Hundreds of millions of people still suffer from chronic hunger and food insecurity despite sufficient levels of global food production. The poor's inability to afford adequate diets remains the biggest constraint to solving hunger, but the dynamics of global food insecurity are complex and demand analysis that extends beyond the traditional domains of ecomics and agriculture. How do the policies used to promote food security in one country affect nutrition, food access, natural resources, and national security in other countries? How do the priorities and challenges of achieving food security change over time as countries develop ecomically? The Evolving Sphere of Food Security seeks to answer these two important questions and others by exploring the interconnections of food security to security of many kinds: energy, water, health, climate, the environment, and national security. Through personal stories of research in the field and policy advising at local and global scales, a multidisciplinary group of scholars provide readers with a real-world sense of the opportunities and challenges involved in alleviating food insecurity. In sub-Saharan Africa, for example, management of HIV/AIDS, the establishment of an equitable system of land property rights, and investment in solar-powered irrigation play an important role in improving food security--particularly in the face of global climate change. Meanwhile, food price spikes associated with the United States' biofuels policy continue to have spillover effects on the world's rural poor with implications for stability and national security. The Evolving Sphere of Food Security traces four key areas of the food security field: 1) the political ecomy of food and agriculture; 2) challenges for the poorest billion; 3) agriculture's dependence on resources and the environment; and 4) food in a national and international security context. This book connects these areas in a way that tells an integrated story about human lives, resource use, and the policy process.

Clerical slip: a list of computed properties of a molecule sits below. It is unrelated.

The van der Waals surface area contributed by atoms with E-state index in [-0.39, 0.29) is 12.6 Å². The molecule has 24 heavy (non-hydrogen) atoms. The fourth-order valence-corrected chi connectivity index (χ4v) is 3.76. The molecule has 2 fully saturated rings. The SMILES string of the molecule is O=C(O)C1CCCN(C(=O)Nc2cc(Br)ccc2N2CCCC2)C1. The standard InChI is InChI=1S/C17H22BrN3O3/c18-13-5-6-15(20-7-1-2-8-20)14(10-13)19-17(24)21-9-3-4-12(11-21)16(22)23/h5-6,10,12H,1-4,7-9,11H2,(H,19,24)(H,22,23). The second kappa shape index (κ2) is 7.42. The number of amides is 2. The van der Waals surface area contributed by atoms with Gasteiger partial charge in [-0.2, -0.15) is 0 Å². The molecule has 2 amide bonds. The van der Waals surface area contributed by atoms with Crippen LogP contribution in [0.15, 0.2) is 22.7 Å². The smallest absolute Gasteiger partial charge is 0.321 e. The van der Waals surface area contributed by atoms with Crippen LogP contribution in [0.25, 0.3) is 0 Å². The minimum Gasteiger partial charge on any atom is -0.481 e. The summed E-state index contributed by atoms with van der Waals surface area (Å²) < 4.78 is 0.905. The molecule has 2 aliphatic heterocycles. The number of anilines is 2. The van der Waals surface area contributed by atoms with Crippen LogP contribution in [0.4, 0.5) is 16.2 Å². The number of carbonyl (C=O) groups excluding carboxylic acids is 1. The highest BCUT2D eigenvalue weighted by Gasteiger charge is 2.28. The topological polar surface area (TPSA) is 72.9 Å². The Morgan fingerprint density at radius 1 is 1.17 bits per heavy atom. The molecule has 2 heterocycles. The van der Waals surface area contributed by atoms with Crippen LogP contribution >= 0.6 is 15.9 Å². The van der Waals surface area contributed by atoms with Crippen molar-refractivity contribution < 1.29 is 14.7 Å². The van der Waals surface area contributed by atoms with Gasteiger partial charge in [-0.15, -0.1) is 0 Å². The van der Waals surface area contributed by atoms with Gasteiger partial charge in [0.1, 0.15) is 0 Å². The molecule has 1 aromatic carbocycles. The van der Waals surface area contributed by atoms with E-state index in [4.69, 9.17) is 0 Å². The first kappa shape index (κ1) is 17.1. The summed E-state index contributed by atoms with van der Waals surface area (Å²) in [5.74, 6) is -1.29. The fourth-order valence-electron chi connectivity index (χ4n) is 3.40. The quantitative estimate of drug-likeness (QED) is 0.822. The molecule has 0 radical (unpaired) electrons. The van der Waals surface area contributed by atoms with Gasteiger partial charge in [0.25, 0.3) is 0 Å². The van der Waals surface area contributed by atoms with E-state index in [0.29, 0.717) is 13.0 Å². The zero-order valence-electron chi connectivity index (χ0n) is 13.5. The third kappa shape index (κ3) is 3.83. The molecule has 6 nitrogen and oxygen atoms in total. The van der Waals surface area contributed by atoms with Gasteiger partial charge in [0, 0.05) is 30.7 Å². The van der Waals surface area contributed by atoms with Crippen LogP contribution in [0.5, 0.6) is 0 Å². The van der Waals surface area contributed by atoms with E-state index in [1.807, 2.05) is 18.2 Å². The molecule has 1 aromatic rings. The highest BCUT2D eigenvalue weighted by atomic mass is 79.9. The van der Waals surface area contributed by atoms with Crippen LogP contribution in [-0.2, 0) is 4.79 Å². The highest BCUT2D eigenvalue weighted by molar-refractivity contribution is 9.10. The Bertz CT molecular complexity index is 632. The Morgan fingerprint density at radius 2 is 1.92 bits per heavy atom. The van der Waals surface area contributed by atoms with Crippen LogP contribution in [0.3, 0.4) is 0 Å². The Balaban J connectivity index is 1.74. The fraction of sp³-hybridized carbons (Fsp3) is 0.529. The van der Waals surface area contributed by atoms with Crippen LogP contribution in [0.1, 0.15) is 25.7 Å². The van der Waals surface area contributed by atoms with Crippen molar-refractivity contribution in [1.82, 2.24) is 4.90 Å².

An economist by training, Rosamond (Roz) Naylor directs the Center on Food Security and the Environment at Stanford University and is a Professor in the Department of Environmental Earth System Science. She works with colleagues from several disciplines to study the economic and biophysical dimensions of food security and the environmental impacts of crop and animal production around the world. Roz' work provides her with the opportunity to explore cultures, farming practices, and policies in a wide variety of countries. She has served as an advisor to the McKnight Foundation's Collaborative Crop Research Program and currently serves on Advisory Committees for the Beijer Institute in Stockholm, the Aldo Leopold Leadership Program, and The Nature Conservancy. She is an Aldo Leopold Leadership Fellow and a Pew Marine Fellow. At Stanford, Roz teaches courses on the world food economy, human society and environmental change, and food security.